You are gaining knowledge. But watching that two hour video does not turn you into an ultra marathoner. And so the distinction, the act of becoming an ultra marathon runner is a bigger harder journey that is inclusive of learning, but involves many other components in addition. And that’s the distinction I’d give between learning and upskilling. Learning is watching the course. Upskilling is becoming the ultra marathon runner. And so what that means is organizations over the last decade really have squared off to and tackled personal development, personal learning, creating learning cultures that are empowered and autonomous.
And only just recently have companies meaningfully started squaring off to upskilling. And some of this is simply the skills gap is getting bigger and bigger. We can talk a little bit about that, just sort of the, the macro drivers of why now what’s causing this, what’s forcing it? But as companies have come under more pressure. World is changing faster. The skills gap is getting bigger. So all of a sudden there is a global deficit of skills relative to opportunity. And that means that most organizations right now are constrained in the pursuit of growth and opportunity by the skills they have under their roof.
And so companies are getting serious about mobilizing to this. And with the labor market being, you know, even in these kind of inflationary recessionary times, we’re in one of the tightest labor markets ever. And that’s gonna be our new reality that even in poor economic times, the labor market’s not gonna ease up because we’re in this global skill shortage. So it means companies have had to not just get serious about skills, but no longer can they just hire everything that they need. And so they’re starting to get finally very serious about developing the capability of upskilling their employees.
Let’s just talk about that skills gap in a bit more detail. Why is it developing now? And also from your experience, what type of skills are really in demand from employers at the moment?
The Thomas Friedman and his book, Thank You for Being Late, kind of gives this
The distinction here it’s not about we are having more technological breakthroughs, which we are. The distinction is now when we have a technological breakthrough, it can scale faster than at any other moment in history. And if you look at the time it took the telegraph to reach a hundred million people, the time it took the radio to reach a hundred million people, the time it took television to reach a hundred million people, the time it took the internet to reach a hundred million people, the time it took Facebook to reach a hundred million people, the time it took Instagram to reach a hundred million people, then the time it took ChatGPT to reach a hundred million people, you know, it was effectively days. I mean, it was like overnight practically.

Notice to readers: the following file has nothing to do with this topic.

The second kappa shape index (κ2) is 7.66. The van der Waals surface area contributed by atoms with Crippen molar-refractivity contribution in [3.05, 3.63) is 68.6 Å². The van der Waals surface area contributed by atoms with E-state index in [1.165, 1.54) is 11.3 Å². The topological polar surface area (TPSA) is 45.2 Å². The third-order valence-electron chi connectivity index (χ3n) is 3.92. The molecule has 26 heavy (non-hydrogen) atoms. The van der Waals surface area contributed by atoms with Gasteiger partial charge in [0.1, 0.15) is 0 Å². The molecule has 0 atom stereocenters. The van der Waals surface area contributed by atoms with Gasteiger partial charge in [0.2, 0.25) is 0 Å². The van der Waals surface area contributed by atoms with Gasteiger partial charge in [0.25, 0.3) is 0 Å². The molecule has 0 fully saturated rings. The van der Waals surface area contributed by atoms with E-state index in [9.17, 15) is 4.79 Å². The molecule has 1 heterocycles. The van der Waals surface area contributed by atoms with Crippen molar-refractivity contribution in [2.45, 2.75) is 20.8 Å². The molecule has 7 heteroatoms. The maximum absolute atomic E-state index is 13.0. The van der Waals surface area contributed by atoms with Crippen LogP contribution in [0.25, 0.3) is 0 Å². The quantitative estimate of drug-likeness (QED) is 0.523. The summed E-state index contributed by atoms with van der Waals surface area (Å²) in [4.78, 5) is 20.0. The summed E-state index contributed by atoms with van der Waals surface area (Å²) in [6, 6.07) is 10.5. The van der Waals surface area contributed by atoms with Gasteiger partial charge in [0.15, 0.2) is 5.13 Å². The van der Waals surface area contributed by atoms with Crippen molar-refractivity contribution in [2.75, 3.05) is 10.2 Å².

And we thought, you know, I mean it’s now just overnight, it’s like almost instantaneous. And I thought that record wouldn’t get broken for another decade or so. Threads broke it literally like two months later. So the rate at which technology scales now outpaces the rate at which humanity can learn. So here’s the really important takeaway, which is this isn’t an ebb and flow of the market. This is fundamentally radically something we have never lived experienced is those lines are diverging. The skills gap is only gonna get bigger every day, week, month, and year and we have no expectation that it will ever close ever again.
There is nothing right now that exists that gives us any belief that we will ever be able to catch up. And so we are living through radically fundamental different equation than we have at any other point in time ever in human history.
And what skills are in demand? What are employers looking for in terms of learnable skills that people can bring to them?
I’ve been doing conversations like this for a long time. And you know, I’d say for the last like decade, the answer that I feel everyone sort of believed wanted to hear sort of helped help us sleep good at night was our soft skills are ultimately the most human, they’re the most resilient, and they’re gonna be the last to sort of get taken over by the robots. That is not even true anymore. Which is crazy. I mean, it’s just, you know, the world is changing at such a clip. There’s already now overwhelming research being done. People prefer in a blind scenario. They prefer AI over their doctor bedside manner. We thought artists and creatives were gonna be the last bastion of safety.
Well, AI is able to create music, and art, and literature, and full plays at this point. It’s able to write jokes. I mean, it is capable of so much. But I also think, look, we aren’t, there’s an incredible silver lining to all of this, which is in a world where the skills gap is growing, the premium on every skill is growing. So, we’ve got research, yes, there’s an ebb and flow to what skills are sort of on the rise, you know? And while we’re at it, if you want to be specific, a prompt engineer, that job did not exist 18 months ago.